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Cloud Month in Review – May 2016

This May we’ve seen a ton of action with AWS software updates and we’re eager to see how this impacts users.

Updates to IAAS6172048-Macro-of-printed-circuit-board-computer-motherboard-Stock-Photo

AWS is proud to announce that its fully-managed data warehouse service, Amazon Redshift, has gotten an upgrade: you can now do petabytes-scale data analysis at 2X the speed and 10X the current vacuuming performance.

To cater to clients who need greater compute power, the Amazon EC2 introduced the X1. With its 4 x Intel™ Xeon E7 8880 v3 running at 2.3 GHz and 1,952 GiB of memory, the X1 is great for workloads that need a large amount of memory, such as big data analytics.

In terms of storage, Amazon Elastic Block Storage has similarly improved their hardware by introducing new HDD options:

  • Throughput Optimized HDD (st1)– has burst performance, starting at 250 Mbps for a 1 Tb volume, with an additional 250 Mbps for every additional Terabyte for a max burst throughput of 500Mbps.useful for workloads that require high throughput, like MapReduce, Kafka, and data warehouse.
  • Cold HDD (st1) – Burst values start at 80 Mbps per Tb volume with additional 80 Mbps for every additional Terabyte provisioned, for a max 250 Mbps burst throughput. Useful for the same workloads as the Throughput Optimized HDD, but are used less frequently.

Still on EBS and Storage Gateway, AWS has allowed for longer resource IDs. You can test the new format through AWS Management Console, the AWS Command Line Interface (CLI), the AWS Tools for Windows PowerShell.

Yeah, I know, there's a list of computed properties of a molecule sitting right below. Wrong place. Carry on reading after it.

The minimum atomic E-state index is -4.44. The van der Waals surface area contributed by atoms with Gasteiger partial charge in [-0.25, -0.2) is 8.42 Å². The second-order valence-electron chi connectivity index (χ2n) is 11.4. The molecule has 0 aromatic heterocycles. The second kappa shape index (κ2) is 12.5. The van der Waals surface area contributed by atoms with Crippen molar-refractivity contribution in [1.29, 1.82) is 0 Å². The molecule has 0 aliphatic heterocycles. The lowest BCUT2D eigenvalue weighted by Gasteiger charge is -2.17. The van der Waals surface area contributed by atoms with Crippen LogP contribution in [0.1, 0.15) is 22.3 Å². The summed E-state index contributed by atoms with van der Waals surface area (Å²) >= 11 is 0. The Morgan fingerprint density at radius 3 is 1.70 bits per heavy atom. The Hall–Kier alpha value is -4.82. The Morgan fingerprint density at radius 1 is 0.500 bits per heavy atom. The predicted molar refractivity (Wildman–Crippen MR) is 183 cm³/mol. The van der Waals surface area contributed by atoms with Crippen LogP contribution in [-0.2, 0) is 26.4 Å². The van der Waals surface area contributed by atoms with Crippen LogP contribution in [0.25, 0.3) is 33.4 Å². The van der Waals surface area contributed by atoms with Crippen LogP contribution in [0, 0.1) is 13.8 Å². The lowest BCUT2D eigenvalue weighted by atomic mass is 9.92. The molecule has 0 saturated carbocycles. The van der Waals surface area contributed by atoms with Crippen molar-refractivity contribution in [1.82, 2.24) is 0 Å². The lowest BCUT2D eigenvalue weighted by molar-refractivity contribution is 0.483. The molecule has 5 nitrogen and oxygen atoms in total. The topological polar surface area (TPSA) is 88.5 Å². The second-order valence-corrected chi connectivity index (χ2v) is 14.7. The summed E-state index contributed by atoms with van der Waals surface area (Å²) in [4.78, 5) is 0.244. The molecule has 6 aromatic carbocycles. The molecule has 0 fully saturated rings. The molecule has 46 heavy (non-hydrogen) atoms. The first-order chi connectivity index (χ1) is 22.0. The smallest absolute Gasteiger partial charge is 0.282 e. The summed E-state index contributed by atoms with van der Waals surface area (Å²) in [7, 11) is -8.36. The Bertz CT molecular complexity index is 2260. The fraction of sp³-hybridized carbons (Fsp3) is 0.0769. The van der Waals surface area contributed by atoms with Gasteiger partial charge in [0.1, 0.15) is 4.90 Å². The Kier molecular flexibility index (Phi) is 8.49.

Finally, AWS has also vastly improved their S3 Transfer speed and Snowball services. As of last month, you may now transfer up to 80Tb per Snowball appliance. You may also transfer data to S3 and be routed through the locations with the best latency.

Updates to SAAS

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By far, AWS has made improvements to its software services.

Improving Collaboration

The cloud is all about collaboration. And to improve collaboration between services, AWS has introduced additional features to its databases. AWS Aurora now supports cross-account snapshot sharing, while AWS ElastiCache allows exports of Redis snapshots to S3.

To aid with organization, AWS WorkSpaces now supports tagging. Tags let you manage and monitor your WorkSpaces so you can identify what they are for and how much they cost you.

EC2 Run Command is now even more useful with the addition of a sharing functionality. If you have any command documents which you execute using EC2 Run Command, you can now manage and share them. You also now have more predefined commands and a new agent for Linux users.

Database Improvements

The AWS Schema Conversion Tool has raised the bar by supporting SSL connections. This includes both source and target engines, PostgreSQL, Oracle, SQL Server, and any MySQL, including AWS’s own next generation Aurora database.

Elastic MapReduce has also improved with the update to Apache HBase 1.2. HBase is a big data store that can house billions of columns and rows. The update provides benefits in terms of scalability, S3 Backup, Coprocessors, accurate read-write functionality, and finally, graphs and timeseries.

Amazon RDS now supports version 9.5 of PostgreSQL, as well as versions 9.4.7 and 9.3.12. It also supports conversion from one MySQL-compatible engine (such as Amazon Aurora) to another.  Enhanced monitoring is also now available for RDS.

More Software Updates

AWS Elastic Transcoder, a service that allows you to transform media into different formats, now supports MPEG-DASH. This is highly useful for streaming as MPEG-DASH supports different bandwidths and is best for streaming from websites.